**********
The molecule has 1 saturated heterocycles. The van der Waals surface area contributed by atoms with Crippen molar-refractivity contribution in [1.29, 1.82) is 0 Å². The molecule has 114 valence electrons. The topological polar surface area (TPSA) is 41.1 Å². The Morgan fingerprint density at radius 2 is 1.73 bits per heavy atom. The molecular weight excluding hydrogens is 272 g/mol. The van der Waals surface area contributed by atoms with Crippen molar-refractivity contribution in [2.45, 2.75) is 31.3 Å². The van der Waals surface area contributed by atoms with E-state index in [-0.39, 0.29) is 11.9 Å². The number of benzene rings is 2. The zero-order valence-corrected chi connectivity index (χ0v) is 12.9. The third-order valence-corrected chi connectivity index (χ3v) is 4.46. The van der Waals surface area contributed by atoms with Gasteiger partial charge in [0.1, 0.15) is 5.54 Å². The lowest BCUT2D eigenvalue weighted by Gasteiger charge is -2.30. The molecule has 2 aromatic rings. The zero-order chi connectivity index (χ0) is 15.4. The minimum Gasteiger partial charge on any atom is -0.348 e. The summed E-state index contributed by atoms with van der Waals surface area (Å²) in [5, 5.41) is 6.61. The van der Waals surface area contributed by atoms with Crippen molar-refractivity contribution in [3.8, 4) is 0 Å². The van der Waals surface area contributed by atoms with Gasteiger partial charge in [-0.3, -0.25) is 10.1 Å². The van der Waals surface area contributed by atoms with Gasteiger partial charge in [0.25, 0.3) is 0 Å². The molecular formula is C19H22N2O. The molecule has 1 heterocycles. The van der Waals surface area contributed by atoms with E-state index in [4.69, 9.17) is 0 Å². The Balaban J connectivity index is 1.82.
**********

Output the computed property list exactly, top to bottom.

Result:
The molecule has 1 saturated heterocycles. The van der Waals surface area contributed by atoms with Crippen molar-refractivity contribution in [1.29, 1.82) is 0 Å². The molecule has 114 valence electrons. The topological polar surface area (TPSA) is 41.1 Å². The Morgan fingerprint density at radius 2 is 1.73 bits per heavy atom. The molecular weight excluding hydrogens is 272 g/mol. The van der Waals surface area contributed by atoms with Crippen molar-refractivity contribution in [2.45, 2.75) is 31.3 Å². The van der Waals surface area contributed by atoms with E-state index in [-0.39, 0.29) is 11.9 Å². The number of benzene rings is 2. The zero-order valence-corrected chi connectivity index (χ0v) is 12.9. The third-order valence-corrected chi connectivity index (χ3v) is 4.46. The van der Waals surface area contributed by atoms with Gasteiger partial charge in [0.1, 0.15) is 5.54 Å². The lowest BCUT2D eigenvalue weighted by Gasteiger charge is -2.30. The molecule has 2 aromatic rings. The zero-order chi connectivity index (χ0) is 15.4. The minimum Gasteiger partial charge on any atom is -0.348 e. The summed E-state index contributed by atoms with van der Waals surface area (Å²) in [5, 5.41) is 6.61. The van der Waals surface area contributed by atoms with Crippen molar-refractivity contribution in [3.8, 4) is 0 Å². The van der Waals surface area contributed by atoms with Gasteiger partial charge in [-0.3, -0.25) is 10.1 Å². The van der Waals surface area contributed by atoms with Gasteiger partial charge in [0.25, 0.3) is 0 Å². The molecular formula is C19H22N2O. The molecule has 1 heterocycles. The van der Waals surface area contributed by atoms with E-state index in [4.69, 9.17) is 0 Å². The Balaban J connectivity index is 1.82.